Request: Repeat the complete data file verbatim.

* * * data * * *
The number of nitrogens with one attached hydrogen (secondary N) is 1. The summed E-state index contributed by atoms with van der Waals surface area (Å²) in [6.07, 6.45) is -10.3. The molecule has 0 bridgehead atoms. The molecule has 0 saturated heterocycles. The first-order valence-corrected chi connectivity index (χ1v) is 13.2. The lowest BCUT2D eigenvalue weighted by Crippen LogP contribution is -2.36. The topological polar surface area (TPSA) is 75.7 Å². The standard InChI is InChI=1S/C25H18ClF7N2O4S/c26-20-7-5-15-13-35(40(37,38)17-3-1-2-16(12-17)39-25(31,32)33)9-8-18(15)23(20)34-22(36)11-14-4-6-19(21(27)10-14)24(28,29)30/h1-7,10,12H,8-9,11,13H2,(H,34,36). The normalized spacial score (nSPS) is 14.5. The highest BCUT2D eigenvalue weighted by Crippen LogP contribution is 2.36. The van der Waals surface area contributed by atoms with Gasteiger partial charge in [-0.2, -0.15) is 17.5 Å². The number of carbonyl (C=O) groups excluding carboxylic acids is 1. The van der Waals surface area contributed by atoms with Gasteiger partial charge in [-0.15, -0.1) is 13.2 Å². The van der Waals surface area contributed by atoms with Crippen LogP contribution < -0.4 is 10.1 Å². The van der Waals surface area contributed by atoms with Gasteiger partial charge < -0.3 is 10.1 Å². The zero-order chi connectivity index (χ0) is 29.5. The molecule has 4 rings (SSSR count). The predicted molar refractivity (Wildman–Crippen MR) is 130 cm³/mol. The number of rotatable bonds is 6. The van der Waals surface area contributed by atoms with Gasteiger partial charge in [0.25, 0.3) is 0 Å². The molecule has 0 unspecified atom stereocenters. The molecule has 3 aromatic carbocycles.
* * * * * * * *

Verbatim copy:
The number of nitrogens with one attached hydrogen (secondary N) is 1. The summed E-state index contributed by atoms with van der Waals surface area (Å²) in [6.07, 6.45) is -10.3. The molecule has 0 bridgehead atoms. The molecule has 0 saturated heterocycles. The first-order valence-corrected chi connectivity index (χ1v) is 13.2. The lowest BCUT2D eigenvalue weighted by Crippen LogP contribution is -2.36. The topological polar surface area (TPSA) is 75.7 Å². The standard InChI is InChI=1S/C25H18ClF7N2O4S/c26-20-7-5-15-13-35(40(37,38)17-3-1-2-16(12-17)39-25(31,32)33)9-8-18(15)23(20)34-22(36)11-14-4-6-19(21(27)10-14)24(28,29)30/h1-7,10,12H,8-9,11,13H2,(H,34,36). The normalized spacial score (nSPS) is 14.5. The highest BCUT2D eigenvalue weighted by Crippen LogP contribution is 2.36. The van der Waals surface area contributed by atoms with Gasteiger partial charge in [-0.2, -0.15) is 17.5 Å². The number of carbonyl (C=O) groups excluding carboxylic acids is 1. The van der Waals surface area contributed by atoms with Gasteiger partial charge in [-0.15, -0.1) is 13.2 Å². The van der Waals surface area contributed by atoms with Crippen LogP contribution < -0.4 is 10.1 Å². The van der Waals surface area contributed by atoms with Gasteiger partial charge < -0.3 is 10.1 Å². The zero-order chi connectivity index (χ0) is 29.5. The molecule has 4 rings (SSSR count). The predicted molar refractivity (Wildman–Crippen MR) is 130 cm³/mol. The number of rotatable bonds is 6. The van der Waals surface area contributed by atoms with Gasteiger partial charge in [0.25, 0.3) is 0 Å². The molecule has 0 unspecified atom stereocenters. The molecule has 3 aromatic carbocycles.